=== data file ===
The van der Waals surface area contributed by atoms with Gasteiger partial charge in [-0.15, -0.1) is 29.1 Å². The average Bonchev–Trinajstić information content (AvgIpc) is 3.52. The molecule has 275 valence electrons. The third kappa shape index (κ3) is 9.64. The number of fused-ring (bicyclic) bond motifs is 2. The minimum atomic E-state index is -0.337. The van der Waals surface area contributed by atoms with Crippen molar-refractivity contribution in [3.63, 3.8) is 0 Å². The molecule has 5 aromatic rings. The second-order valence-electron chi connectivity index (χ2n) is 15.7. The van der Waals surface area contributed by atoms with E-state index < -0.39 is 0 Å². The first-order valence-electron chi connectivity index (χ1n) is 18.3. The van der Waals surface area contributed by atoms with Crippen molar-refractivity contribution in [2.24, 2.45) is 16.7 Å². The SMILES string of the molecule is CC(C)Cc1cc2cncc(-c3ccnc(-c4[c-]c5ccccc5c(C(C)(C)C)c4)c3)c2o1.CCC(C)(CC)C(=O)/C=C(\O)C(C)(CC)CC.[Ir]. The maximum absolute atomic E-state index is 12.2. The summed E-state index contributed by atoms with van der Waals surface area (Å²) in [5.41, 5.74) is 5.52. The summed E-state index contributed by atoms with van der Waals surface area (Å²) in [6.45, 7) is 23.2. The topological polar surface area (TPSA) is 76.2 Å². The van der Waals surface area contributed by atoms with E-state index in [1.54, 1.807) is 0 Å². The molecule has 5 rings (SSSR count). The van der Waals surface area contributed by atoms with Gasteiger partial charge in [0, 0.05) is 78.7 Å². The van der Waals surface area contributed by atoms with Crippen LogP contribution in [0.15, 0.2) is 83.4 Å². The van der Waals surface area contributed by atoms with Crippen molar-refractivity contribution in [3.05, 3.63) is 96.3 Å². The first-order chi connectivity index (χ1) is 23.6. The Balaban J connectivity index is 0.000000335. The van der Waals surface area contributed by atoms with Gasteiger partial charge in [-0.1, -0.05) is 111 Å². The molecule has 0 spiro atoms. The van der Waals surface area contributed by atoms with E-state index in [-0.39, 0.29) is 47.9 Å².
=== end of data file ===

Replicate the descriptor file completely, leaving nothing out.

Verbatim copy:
The van der Waals surface area contributed by atoms with Gasteiger partial charge in [-0.15, -0.1) is 29.1 Å². The average Bonchev–Trinajstić information content (AvgIpc) is 3.52. The molecule has 275 valence electrons. The third kappa shape index (κ3) is 9.64. The number of fused-ring (bicyclic) bond motifs is 2. The minimum atomic E-state index is -0.337. The van der Waals surface area contributed by atoms with Crippen molar-refractivity contribution in [3.63, 3.8) is 0 Å². The molecule has 5 aromatic rings. The second-order valence-electron chi connectivity index (χ2n) is 15.7. The van der Waals surface area contributed by atoms with E-state index < -0.39 is 0 Å². The first-order valence-electron chi connectivity index (χ1n) is 18.3. The van der Waals surface area contributed by atoms with Crippen molar-refractivity contribution in [2.24, 2.45) is 16.7 Å². The SMILES string of the molecule is CC(C)Cc1cc2cncc(-c3ccnc(-c4[c-]c5ccccc5c(C(C)(C)C)c4)c3)c2o1.CCC(C)(CC)C(=O)/C=C(\O)C(C)(CC)CC.[Ir]. The maximum absolute atomic E-state index is 12.2. The summed E-state index contributed by atoms with van der Waals surface area (Å²) in [5.41, 5.74) is 5.52. The summed E-state index contributed by atoms with van der Waals surface area (Å²) in [6.45, 7) is 23.2. The topological polar surface area (TPSA) is 76.2 Å². The van der Waals surface area contributed by atoms with E-state index in [1.54, 1.807) is 0 Å². The molecule has 5 rings (SSSR count). The van der Waals surface area contributed by atoms with Gasteiger partial charge in [0, 0.05) is 78.7 Å². The van der Waals surface area contributed by atoms with Crippen LogP contribution in [0.15, 0.2) is 83.4 Å². The van der Waals surface area contributed by atoms with Crippen molar-refractivity contribution in [3.05, 3.63) is 96.3 Å². The first-order chi connectivity index (χ1) is 23.6. The Balaban J connectivity index is 0.000000335. The van der Waals surface area contributed by atoms with Gasteiger partial charge in [-0.1, -0.05) is 111 Å². The molecule has 0 spiro atoms. The van der Waals surface area contributed by atoms with E-state index in [-0.39, 0.29) is 47.9 Å².